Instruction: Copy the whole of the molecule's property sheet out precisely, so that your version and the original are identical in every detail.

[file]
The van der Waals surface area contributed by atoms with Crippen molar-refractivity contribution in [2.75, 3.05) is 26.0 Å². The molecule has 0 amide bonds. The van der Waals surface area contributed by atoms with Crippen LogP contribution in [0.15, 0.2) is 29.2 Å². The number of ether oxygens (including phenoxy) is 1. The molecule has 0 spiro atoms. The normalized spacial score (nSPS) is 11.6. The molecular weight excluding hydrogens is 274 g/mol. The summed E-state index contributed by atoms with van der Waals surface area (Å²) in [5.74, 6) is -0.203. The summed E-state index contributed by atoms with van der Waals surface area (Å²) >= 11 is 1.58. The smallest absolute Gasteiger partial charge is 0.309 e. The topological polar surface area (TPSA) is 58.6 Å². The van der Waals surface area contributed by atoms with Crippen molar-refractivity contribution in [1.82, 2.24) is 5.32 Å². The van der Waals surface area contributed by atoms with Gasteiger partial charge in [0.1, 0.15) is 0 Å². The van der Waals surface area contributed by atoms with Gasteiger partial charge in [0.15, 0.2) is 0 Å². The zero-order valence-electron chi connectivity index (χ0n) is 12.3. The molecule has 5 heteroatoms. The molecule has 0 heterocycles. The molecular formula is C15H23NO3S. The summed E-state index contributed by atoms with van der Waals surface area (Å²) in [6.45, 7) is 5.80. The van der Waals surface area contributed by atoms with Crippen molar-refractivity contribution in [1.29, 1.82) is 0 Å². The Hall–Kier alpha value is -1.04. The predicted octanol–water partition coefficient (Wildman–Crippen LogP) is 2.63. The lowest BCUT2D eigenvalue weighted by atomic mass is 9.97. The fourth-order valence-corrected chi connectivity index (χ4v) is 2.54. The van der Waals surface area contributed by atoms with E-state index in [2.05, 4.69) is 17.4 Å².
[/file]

The van der Waals surface area contributed by atoms with Crippen molar-refractivity contribution in [2.75, 3.05) is 26.0 Å². The molecule has 0 amide bonds. The van der Waals surface area contributed by atoms with Crippen LogP contribution in [0.15, 0.2) is 29.2 Å². The number of ether oxygens (including phenoxy) is 1. The molecule has 0 spiro atoms. The normalized spacial score (nSPS) is 11.6. The molecular weight excluding hydrogens is 274 g/mol. The summed E-state index contributed by atoms with van der Waals surface area (Å²) in [5.74, 6) is -0.203. The summed E-state index contributed by atoms with van der Waals surface area (Å²) >= 11 is 1.58. The smallest absolute Gasteiger partial charge is 0.309 e. The topological polar surface area (TPSA) is 58.6 Å². The van der Waals surface area contributed by atoms with Crippen molar-refractivity contribution in [1.82, 2.24) is 5.32 Å². The van der Waals surface area contributed by atoms with Gasteiger partial charge in [0.1, 0.15) is 0 Å². The van der Waals surface area contributed by atoms with Gasteiger partial charge in [0.15, 0.2) is 0 Å². The zero-order valence-electron chi connectivity index (χ0n) is 12.3. The molecule has 5 heteroatoms. The molecule has 0 heterocycles. The molecular formula is C15H23NO3S. The summed E-state index contributed by atoms with van der Waals surface area (Å²) in [6.45, 7) is 5.80. The van der Waals surface area contributed by atoms with Crippen molar-refractivity contribution in [1.29, 1.82) is 0 Å². The Hall–Kier alpha value is -1.04. The predicted octanol–water partition coefficient (Wildman–Crippen LogP) is 2.63. The lowest BCUT2D eigenvalue weighted by atomic mass is 9.97. The fourth-order valence-corrected chi connectivity index (χ4v) is 2.54. The van der Waals surface area contributed by atoms with E-state index in [2.05, 4.69) is 17.4 Å².